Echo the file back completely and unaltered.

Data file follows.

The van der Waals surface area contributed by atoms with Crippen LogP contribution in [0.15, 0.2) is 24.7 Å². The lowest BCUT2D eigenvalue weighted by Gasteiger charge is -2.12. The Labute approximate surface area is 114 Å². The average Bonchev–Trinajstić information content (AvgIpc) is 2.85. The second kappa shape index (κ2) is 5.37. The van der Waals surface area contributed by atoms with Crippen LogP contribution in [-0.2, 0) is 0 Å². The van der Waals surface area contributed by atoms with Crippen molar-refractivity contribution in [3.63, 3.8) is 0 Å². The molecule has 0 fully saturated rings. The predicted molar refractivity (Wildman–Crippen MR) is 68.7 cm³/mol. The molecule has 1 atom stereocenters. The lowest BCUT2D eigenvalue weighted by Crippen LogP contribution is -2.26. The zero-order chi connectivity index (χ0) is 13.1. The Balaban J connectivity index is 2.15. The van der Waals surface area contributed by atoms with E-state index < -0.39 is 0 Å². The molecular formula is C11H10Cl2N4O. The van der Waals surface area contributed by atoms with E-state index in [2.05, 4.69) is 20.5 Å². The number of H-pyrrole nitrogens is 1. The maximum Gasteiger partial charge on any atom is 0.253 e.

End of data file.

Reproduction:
The van der Waals surface area contributed by atoms with Crippen LogP contribution in [0.15, 0.2) is 24.7 Å². The lowest BCUT2D eigenvalue weighted by Gasteiger charge is -2.12. The Labute approximate surface area is 114 Å². The average Bonchev–Trinajstić information content (AvgIpc) is 2.85. The second kappa shape index (κ2) is 5.37. The van der Waals surface area contributed by atoms with Crippen LogP contribution in [-0.2, 0) is 0 Å². The van der Waals surface area contributed by atoms with Crippen molar-refractivity contribution in [3.63, 3.8) is 0 Å². The molecule has 0 fully saturated rings. The predicted molar refractivity (Wildman–Crippen MR) is 68.7 cm³/mol. The molecule has 1 atom stereocenters. The lowest BCUT2D eigenvalue weighted by Crippen LogP contribution is -2.26. The zero-order chi connectivity index (χ0) is 13.1. The Balaban J connectivity index is 2.15. The van der Waals surface area contributed by atoms with E-state index < -0.39 is 0 Å². The molecular formula is C11H10Cl2N4O. The van der Waals surface area contributed by atoms with E-state index in [2.05, 4.69) is 20.5 Å². The number of H-pyrrole nitrogens is 1. The maximum Gasteiger partial charge on any atom is 0.253 e.